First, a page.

Interview in the Clásica2 magazine. Signed: Manuel López-Benito.
The pianist and composer María Parra presents her second album, “Mouvement”. Edited by the Orpheus Classical label, the repertoire includes music by Claude Debussy, Enrique Granados, Manuel de Falla and the composer’s own work, entitled Maria Martha Tango. This excellent album is our record recommendation today.
I have listened to the album with much attention and no less satisfaction. María Parra immerses us in a sound universe that invites intimate thought, intense and kaleidoscopic feeling, full of nuances and intensities, and the understanding of a secret world that slips between the conscious and the unconscious. Something that can be summed up in the title chosen by the pianist for her second record production: “Mouvement”, and which is very well explained by Félix Ardanaz in the notes to the program that appear in a carefully documented script that accompanies this record project when he says:
“For the interpreter, the term “Mouvement” refers to the realization of a dream or a materialized desire, but at the same time it immerses us in the cultural halo of Paris in the late 19th and early 20th centuries. Precisely, it was an aesthetic and cultural movement that shaped Paris as the undisputed cultural capital of the moment. It is Art Nouveau, which was born in the context of the Universal Exhibition in Paris in 1889. […]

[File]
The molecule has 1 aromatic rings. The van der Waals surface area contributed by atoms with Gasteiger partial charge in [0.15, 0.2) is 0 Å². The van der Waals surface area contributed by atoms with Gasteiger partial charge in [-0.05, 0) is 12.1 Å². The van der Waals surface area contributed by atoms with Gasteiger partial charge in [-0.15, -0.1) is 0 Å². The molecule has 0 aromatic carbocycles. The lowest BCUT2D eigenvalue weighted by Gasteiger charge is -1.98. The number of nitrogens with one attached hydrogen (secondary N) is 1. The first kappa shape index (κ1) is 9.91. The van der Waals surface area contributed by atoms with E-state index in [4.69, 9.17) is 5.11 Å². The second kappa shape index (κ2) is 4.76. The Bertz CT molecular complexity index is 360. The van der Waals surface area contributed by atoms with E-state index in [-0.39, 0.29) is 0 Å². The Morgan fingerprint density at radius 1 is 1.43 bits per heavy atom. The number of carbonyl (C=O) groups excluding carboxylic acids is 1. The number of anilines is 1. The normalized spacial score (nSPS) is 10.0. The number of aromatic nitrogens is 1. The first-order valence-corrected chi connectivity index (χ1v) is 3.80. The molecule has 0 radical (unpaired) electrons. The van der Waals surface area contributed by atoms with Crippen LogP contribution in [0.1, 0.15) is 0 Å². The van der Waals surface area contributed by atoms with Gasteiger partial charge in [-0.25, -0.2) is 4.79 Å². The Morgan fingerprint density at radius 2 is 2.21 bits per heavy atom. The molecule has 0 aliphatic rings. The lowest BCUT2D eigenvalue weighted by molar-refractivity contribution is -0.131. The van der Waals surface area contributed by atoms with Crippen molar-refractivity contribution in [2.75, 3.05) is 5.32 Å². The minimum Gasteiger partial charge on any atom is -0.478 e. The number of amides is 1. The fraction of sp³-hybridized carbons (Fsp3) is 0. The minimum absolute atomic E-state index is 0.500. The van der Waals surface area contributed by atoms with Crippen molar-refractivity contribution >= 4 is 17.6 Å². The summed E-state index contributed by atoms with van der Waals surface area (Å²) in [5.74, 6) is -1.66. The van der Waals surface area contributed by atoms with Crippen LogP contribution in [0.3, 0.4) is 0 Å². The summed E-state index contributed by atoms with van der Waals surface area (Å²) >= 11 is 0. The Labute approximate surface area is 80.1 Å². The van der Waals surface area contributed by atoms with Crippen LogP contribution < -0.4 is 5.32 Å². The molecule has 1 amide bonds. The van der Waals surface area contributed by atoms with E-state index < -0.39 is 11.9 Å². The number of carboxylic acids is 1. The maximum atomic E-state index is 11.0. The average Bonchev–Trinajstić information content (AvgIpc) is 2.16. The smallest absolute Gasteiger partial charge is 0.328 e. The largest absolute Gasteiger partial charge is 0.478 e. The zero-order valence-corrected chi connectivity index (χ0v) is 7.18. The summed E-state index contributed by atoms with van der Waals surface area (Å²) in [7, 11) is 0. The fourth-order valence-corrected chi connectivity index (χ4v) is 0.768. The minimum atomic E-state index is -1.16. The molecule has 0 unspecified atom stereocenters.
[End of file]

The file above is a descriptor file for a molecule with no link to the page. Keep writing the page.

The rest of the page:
For later add:
“In this bohemian Paris, hinge between two convulsed centuries, the most important artists of the moment coexist […] This was the case of the three composers who have a place on this album: Debussy, Granados and Manuel de Falla fed each other with admiration and respect, drinking from the sources of Impressionism, Spanish nationalism and snippets of Central European romanticism. “ […]
It is evident that the approach to this aesthetic universe obliges the interpreter, not only to a very refined piano technique, a necessary condition for an excellent performance, but also to something that goes beyond technicality and that has to do with sensitivity and commitment to contextualize an aesthetic as complex as the one reflected in this album.
To this must be added the need for an in-depth study of the music of these composers. If, in addition, as in the case of María Parra who perfected her studies in Paris with the professors of the Conservatorio Superior Jacques Rouvier and Prisca Benoit, which somehow brings and immerses our pianist in a musical environment inheriting, among other circumstances, that Late Paris, lived by the composers of this album, we will agree that María Parra treasures all these qualities necessary to make this album, and its interpretation, something exceptional.
We are facing one of the most important pianists and composers on the international music scene, whom we congratulate on this album from here, and we hope that soon we will be moved by a new recording.